The social democratic parties of western Europe are being swept away. The global economy is destroying their base but they have barely begun to look for a new one. They cling to the belief that the instincts of a educated metropolitan middle class stands for all that is good in the progressive tradition.
The awful truth is that, had Remain won by 52%-48%, we would not have seen half the column inches, tweets and blogs agonising about our divided nation. Yet we would have been no less di-vided. Just as many people would have felt 'this doesn't feel like my country any more'; it just would have been the other half of the country. As in so many other countries, the left's activists (and we can stretch that to include the Greens and the LibDems) sit on one side of the divide. Many of Labour's voters and former voters sit on the other.
Labour doesn't face an existential crisis because of the current leadership impasse. The problem is that neither of the contesting wings of Labour have set out a politics that can build a progressive majority across the current divide. Whichever MP advocated a new 'pro-business, pro-EU, moder-ate' Labour Party this week is no more prepared to set foot outside their comfort zone than Mo-mentum. To win we will need to go to places we haven't been before.
Social democracy's historic challenge - to hold capital to account and bend markets to the public good - remains as vital and important as ever. The illusion that we could simply work with the most dynamic parts of global capitalism to produce the wealth for a good society have now been shat-tered. Free markets left to themselves will always generate concentrations of power, wealth and self-interested influence. Global capitalism can be extraordinarily dynamic and creative. It can also be appallingly destructive of security, living standards, communities and human relationships.
It may be no accident that the destructive forces are so powerful in the UK. No country has gone as far in allowing the take-over of British owned companies, the penetration of private companies into the ownership and management of the public sphere, the acquisition of our land and homes by foreign companies, or in the penetration of corrupt overseas money into our financial, legal and property markets. No country has gone as far in abandoning the notion of a common good in fa-vour of the outcomes of markets. A good society will always need dynamic markets; it will also need a constant challenge to their distortions and abuses. For that, the left needs a popular majori-ty.
But the old ways of creating this majority are disappearing. The background to the cultural wars ripping England apart is the destruction, by economic change, of the old organised industrial work-ing class and its culture of solidarity and reciprocity. Modern capitalism doesn't just produce ever widening inequality by wealth, geography and age; our ways of life and our experiences have nev-er been more diverse, so stratified by education, opportunity, privilege, employment, ethnicity and age. We can sometimes seem to share little with our neighbours, let alone those we do not know. Diminishing numbers of people have ever experienced the solidarity generated by the working class movement; for many others it is a memory, not the lived reality of today. Communities that were lionised by the middle class left for their solidarity in the coal and steel disputes of the 1980s are now disparaged for their dalliance with populism.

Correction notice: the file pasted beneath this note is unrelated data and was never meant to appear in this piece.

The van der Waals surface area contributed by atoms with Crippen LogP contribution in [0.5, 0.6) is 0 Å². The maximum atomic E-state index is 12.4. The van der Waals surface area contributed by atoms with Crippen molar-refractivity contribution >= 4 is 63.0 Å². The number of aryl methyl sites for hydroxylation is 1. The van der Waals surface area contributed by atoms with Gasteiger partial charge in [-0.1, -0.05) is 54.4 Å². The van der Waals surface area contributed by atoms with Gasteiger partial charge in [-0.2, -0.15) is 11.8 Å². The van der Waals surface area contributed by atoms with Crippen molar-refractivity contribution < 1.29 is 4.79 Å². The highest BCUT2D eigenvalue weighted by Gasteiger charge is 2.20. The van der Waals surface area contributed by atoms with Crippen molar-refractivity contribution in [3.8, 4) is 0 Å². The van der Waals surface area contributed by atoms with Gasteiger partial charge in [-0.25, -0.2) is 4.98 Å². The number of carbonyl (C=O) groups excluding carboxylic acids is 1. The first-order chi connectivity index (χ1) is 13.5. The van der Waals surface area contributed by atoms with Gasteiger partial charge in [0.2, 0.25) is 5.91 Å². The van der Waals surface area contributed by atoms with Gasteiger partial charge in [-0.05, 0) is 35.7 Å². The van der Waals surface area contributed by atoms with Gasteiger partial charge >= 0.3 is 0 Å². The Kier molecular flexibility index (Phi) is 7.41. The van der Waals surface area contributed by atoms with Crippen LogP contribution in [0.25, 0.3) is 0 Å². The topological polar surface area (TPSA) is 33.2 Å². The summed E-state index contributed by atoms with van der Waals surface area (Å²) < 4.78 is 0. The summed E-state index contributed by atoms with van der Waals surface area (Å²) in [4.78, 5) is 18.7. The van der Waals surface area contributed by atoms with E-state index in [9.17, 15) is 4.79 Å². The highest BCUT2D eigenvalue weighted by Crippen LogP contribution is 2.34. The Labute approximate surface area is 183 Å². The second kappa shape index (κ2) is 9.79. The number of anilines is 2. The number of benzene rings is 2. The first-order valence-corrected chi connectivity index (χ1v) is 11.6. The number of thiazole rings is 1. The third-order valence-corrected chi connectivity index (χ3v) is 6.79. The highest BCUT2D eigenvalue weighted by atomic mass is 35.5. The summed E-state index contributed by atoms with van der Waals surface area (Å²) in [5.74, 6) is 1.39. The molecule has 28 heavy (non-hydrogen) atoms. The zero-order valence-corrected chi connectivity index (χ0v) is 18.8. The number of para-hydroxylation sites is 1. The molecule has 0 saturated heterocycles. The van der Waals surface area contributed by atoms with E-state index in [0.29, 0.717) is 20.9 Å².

But just as capitalism is undermining one source of collective resistance, it is opening the door to another. In the face of globalised insecurity, people are turning to a new politics of identity; a new source of strength and willingness to work together. Across Europe, the most dynamic political forces are those of nation, people and place. In our own country it is the parties that have built po-litical relationships with voters on a sense of 'who we are' and 'who stands for people like us' that are growing. It's why the SNP in Scotland has displaced Labour; it's why UKIP can talk of taking much of Labour's vote; it helps explain the relative success of Labour in Wales, and the appeal of Syriza in Greece (The least dynamic forces are those of disappearing identities - the industrial working class and, less remarked but still true, an older conservatism of tradition, services and sta-tus that is also discomforted by globalised market capitalism.)
The politics of nation, people and place have not been created by the right, but the right has been much quicker to exploit it, and to define the terms of the debate. The dangers are real, but so are the opportunities. National identity bridges the gulfs emerging across our society; in the places we live often we have our strongest shared identities. In both the majority say that 'the people' is all the people who live here, not those of one ethnicity, faith or class. The left's challenge and oppor-tunity is to forge a new relationship with voters, based on nation, people and place; one that tells the story of England's future (and within the Union) as the people that built a nation based on pro-gressive values. At it's heart will be the national purpose of bending capital to the common good.
Nations are created, not discovered. England's future story is not yet told. Labour needs to create a vehicle for the politics of nation building. We need an English Labour movement, with a new appeal to north and south, to unite people and find common ground, and tell a progressive patriotic national story.
John Denham is a former Labour MP and Cabinet Minister and is Professor of English Identity and Politics at Winchester University